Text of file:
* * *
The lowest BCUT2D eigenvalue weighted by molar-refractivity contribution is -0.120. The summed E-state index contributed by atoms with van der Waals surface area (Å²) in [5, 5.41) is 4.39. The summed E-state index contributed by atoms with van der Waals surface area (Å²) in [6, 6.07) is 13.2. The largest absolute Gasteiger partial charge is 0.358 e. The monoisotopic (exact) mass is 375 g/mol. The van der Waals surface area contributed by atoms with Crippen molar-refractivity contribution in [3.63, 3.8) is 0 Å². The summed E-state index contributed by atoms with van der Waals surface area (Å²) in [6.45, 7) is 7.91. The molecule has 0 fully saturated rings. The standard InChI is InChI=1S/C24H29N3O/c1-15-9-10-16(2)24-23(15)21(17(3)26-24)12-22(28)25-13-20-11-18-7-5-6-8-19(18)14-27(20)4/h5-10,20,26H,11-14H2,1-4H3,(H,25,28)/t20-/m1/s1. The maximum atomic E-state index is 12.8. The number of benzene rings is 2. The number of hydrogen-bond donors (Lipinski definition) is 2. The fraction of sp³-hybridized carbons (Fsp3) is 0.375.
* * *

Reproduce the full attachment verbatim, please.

The lowest BCUT2D eigenvalue weighted by molar-refractivity contribution is -0.120. The summed E-state index contributed by atoms with van der Waals surface area (Å²) in [5, 5.41) is 4.39. The summed E-state index contributed by atoms with van der Waals surface area (Å²) in [6, 6.07) is 13.2. The largest absolute Gasteiger partial charge is 0.358 e. The monoisotopic (exact) mass is 375 g/mol. The van der Waals surface area contributed by atoms with Crippen molar-refractivity contribution in [3.63, 3.8) is 0 Å². The summed E-state index contributed by atoms with van der Waals surface area (Å²) in [6.45, 7) is 7.91. The molecule has 0 fully saturated rings. The standard InChI is InChI=1S/C24H29N3O/c1-15-9-10-16(2)24-23(15)21(17(3)26-24)12-22(28)25-13-20-11-18-7-5-6-8-19(18)14-27(20)4/h5-10,20,26H,11-14H2,1-4H3,(H,25,28)/t20-/m1/s1. The maximum atomic E-state index is 12.8. The number of benzene rings is 2. The number of hydrogen-bond donors (Lipinski definition) is 2. The fraction of sp³-hybridized carbons (Fsp3) is 0.375.